• Aloe Vera Juice: Rich in antioxidants and anti-inflammatory compounds, aloe vera juice has a calming effect on the stomach lining. It helps in reducing inflammation, promoting healing, and soothing the irritation associated with gastritis. Regular consumption of aloe vera juice not only offers relief to those with gastritis but also supports overall digestive health. It may improve nutrient absorption and support regular bowel movements. Its cooling and healing properties make it a good choice for various gastrointestinal issues. [PMC4087681]
  • Marshmallow Root: Similar to slippery elm bark, marshmallow root is known for forming a protective coating on the stomach lining. It assists in soothing the irritation, burning, and discomfort that often accompany gastritis. The mucilage content in marshmallow root provides a gentle, natural remedy that supports the healing process. It can be consumed in various forms, including teas or capsules, and is often combined with other soothing herbs for enhanced benefits. [PMC6912529]
  • Ginger: Ginger has been recognized for its ability to soothe the stomach, particularly for individuals with gastritis. Its anti-inflammatory and antioxidant properties can reduce irritation in the stomach lining and provide relief from symptoms. Ginger also supports digestion by promoting digestive enzymes, which may be impaired in those with gastritis, and it is well-known for its ability to reduce nausea. [PMC8839470] states that Ginger has been used in clinical trials in dosages of 170 mg to 1 g 3 to 4 times daily for IBS.
  • Peppermint Oil: Peppermint oil offers benefits for gastritis sufferers by relaxing the muscles of the stomach and intestines. This relaxation can help alleviate cramping or discomfort associated with gastritis. Additionally, peppermint oil’s anti-inflammatory nature may aid in reducing inflammation in the stomach lining, offering further relief from symptoms. [PMC5814329]
  • Probiotics: The balance of gut bacteria can be significantly disrupted by gastritis, leading to a host of digestive issues, including bloating, irregular bowel movements, and discomfort. Probiotics, the beneficial bacteria, help in restoring this balance by competing with harmful bacteria and promoting a healthy digestive environment. Available in various strains, probiotics can aid in the relief of gastritis symptoms and support long-term digestive wellness. The way probiotics work includes making substances that can stop or kill H. pylori (a type of harmful bacteria) or fight with H. pylori for the place where it sticks to the stomach lining. Regular intake can also strengthen the immune system, enhancing the body’s ability to fight infections. [PMC6206577] Probiotic foods are likely to be even more effective. Read our Full Article on Probiotics to select the probiotic product that might be of most benefit to you.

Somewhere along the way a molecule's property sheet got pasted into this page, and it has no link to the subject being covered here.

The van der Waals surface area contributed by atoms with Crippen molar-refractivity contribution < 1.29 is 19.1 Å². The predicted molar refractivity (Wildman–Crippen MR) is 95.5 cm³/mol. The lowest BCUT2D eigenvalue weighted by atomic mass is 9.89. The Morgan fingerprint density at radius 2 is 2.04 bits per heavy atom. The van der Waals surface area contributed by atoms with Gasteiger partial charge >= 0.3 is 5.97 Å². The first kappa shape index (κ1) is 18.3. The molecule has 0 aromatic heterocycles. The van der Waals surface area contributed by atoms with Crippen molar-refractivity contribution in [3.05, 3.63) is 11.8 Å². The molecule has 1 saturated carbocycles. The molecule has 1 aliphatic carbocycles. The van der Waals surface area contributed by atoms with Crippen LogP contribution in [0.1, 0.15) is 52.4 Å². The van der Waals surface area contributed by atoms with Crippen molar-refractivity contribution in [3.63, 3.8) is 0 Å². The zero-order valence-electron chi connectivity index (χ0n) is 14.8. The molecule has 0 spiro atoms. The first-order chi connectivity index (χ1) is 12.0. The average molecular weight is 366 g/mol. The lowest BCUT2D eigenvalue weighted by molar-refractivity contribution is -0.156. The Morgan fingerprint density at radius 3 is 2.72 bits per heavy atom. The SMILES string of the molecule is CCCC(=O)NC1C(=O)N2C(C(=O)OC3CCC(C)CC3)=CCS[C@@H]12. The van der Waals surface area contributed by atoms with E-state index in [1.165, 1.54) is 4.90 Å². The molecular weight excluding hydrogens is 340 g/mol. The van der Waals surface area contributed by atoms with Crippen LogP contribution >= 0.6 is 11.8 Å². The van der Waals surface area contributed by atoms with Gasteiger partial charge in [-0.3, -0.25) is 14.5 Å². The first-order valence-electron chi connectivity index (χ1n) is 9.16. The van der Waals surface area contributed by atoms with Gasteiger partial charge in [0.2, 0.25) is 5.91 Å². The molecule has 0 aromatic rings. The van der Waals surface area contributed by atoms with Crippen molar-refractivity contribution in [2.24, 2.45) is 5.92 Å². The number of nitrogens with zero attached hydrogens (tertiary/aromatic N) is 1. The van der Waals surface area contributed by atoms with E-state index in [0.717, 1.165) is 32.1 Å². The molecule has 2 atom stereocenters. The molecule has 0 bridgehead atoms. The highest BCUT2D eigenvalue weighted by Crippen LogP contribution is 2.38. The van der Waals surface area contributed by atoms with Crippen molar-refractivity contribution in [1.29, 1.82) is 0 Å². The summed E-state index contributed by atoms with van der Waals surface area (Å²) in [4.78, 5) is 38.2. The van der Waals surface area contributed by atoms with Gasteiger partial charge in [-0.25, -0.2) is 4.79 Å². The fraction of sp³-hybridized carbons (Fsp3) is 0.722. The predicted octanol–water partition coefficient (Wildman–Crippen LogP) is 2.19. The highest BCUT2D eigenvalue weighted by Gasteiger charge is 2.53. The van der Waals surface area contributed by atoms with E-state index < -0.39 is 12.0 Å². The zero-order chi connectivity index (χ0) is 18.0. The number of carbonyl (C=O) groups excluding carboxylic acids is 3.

Are These Supplements For Gastritis Safe?

These supplements, including L-glutamine, Slippery Elm Bark, DGL (Deglycyrrhizinated Licorice Root), Aloe Vera Juice, Marshmallow Root, Ginger, Peppermint Oil, and Probiotics, are safe for individuals with gastritis. They have a long history of use in traditional and alternative medicine for soothing gastrointestinal discomfort and promoting digestive health. These natural remedies are well-tolerated by most people and are unlikely to cause adverse effects when taken as recommended.

Medication Interactions

  • Diuretics and Antiarrhythmic Drugs: Aloe Vera Juice may interact with these medications, potentially affecting their absorption and effectiveness.
  • Anticoagulant/Antiplatelet Drugs: Ginger may interact with these drugs, potentially increasing the risk of bleeding.
  • Medications for Diabetes and Blood Pressure: Ginger may interact with these medications, so monitoring and dosage adjustments may be necessary when combining ginger with them.
  • Medications That Reduce Stomach Acid Production: Peppermint Oil may interact with these medications, potentially affecting their absorption.
  • Medications for Gallbladder Conditions: Peppermint Oil may interact with certain medications used for gallbladder conditions.

Supplement Interactions

Interactions between supplements can occur, and it’s essential to be aware of potential effects when combining them. Here are some interactions that these supplements might have with other dietary supplements:

  • L-Glutamine: L-Glutamine is generally safe when used alone, but combining it with other amino acid supplements may alter absorption rates. It’s important to consult with a healthcare provider when considering amino acid combinations.
  • Slippery Elm Bark: Slippery Elm Bark is not commonly associated with specific interactions with dietary supplements, but it’s advisable to take it separately from other supplements or medications to ensure optimal absorption.
  • DGL (Deglycyrrhizinated Licorice Root): DGL is generally safe, but it’s recommended to avoid taking it simultaneously with other licorice-containing supplements, as it may lead to excessive consumption of glycyrrhizin, which can cause adverse effects like high blood pressure.